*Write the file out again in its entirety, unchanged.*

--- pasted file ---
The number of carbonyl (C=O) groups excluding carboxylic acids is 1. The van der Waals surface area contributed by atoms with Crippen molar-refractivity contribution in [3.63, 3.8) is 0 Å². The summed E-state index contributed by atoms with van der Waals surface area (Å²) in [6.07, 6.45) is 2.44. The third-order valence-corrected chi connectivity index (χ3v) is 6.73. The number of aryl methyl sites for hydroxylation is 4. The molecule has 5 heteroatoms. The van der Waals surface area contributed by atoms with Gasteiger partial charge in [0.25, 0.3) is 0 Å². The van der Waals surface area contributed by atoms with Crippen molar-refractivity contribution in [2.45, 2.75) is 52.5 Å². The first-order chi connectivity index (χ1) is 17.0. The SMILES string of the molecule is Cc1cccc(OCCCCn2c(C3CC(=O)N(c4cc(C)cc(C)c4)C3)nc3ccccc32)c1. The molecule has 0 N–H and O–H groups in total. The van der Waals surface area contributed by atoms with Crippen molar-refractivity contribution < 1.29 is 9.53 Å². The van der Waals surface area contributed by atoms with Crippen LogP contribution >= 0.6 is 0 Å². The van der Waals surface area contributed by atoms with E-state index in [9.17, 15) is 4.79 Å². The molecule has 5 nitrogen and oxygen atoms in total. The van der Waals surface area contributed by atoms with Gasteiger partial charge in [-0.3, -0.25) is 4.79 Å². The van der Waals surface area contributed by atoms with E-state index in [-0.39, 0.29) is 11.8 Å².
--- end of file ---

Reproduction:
The number of carbonyl (C=O) groups excluding carboxylic acids is 1. The van der Waals surface area contributed by atoms with Crippen molar-refractivity contribution in [3.63, 3.8) is 0 Å². The summed E-state index contributed by atoms with van der Waals surface area (Å²) in [6.07, 6.45) is 2.44. The third-order valence-corrected chi connectivity index (χ3v) is 6.73. The number of aryl methyl sites for hydroxylation is 4. The molecule has 5 heteroatoms. The van der Waals surface area contributed by atoms with Gasteiger partial charge in [0.25, 0.3) is 0 Å². The van der Waals surface area contributed by atoms with Crippen molar-refractivity contribution in [2.45, 2.75) is 52.5 Å². The first-order chi connectivity index (χ1) is 17.0. The SMILES string of the molecule is Cc1cccc(OCCCCn2c(C3CC(=O)N(c4cc(C)cc(C)c4)C3)nc3ccccc32)c1. The molecule has 0 N–H and O–H groups in total. The van der Waals surface area contributed by atoms with Crippen molar-refractivity contribution < 1.29 is 9.53 Å². The van der Waals surface area contributed by atoms with Crippen LogP contribution >= 0.6 is 0 Å². The van der Waals surface area contributed by atoms with E-state index in [9.17, 15) is 4.79 Å². The molecule has 5 nitrogen and oxygen atoms in total. The van der Waals surface area contributed by atoms with Gasteiger partial charge in [-0.3, -0.25) is 4.79 Å². The van der Waals surface area contributed by atoms with E-state index in [-0.39, 0.29) is 11.8 Å².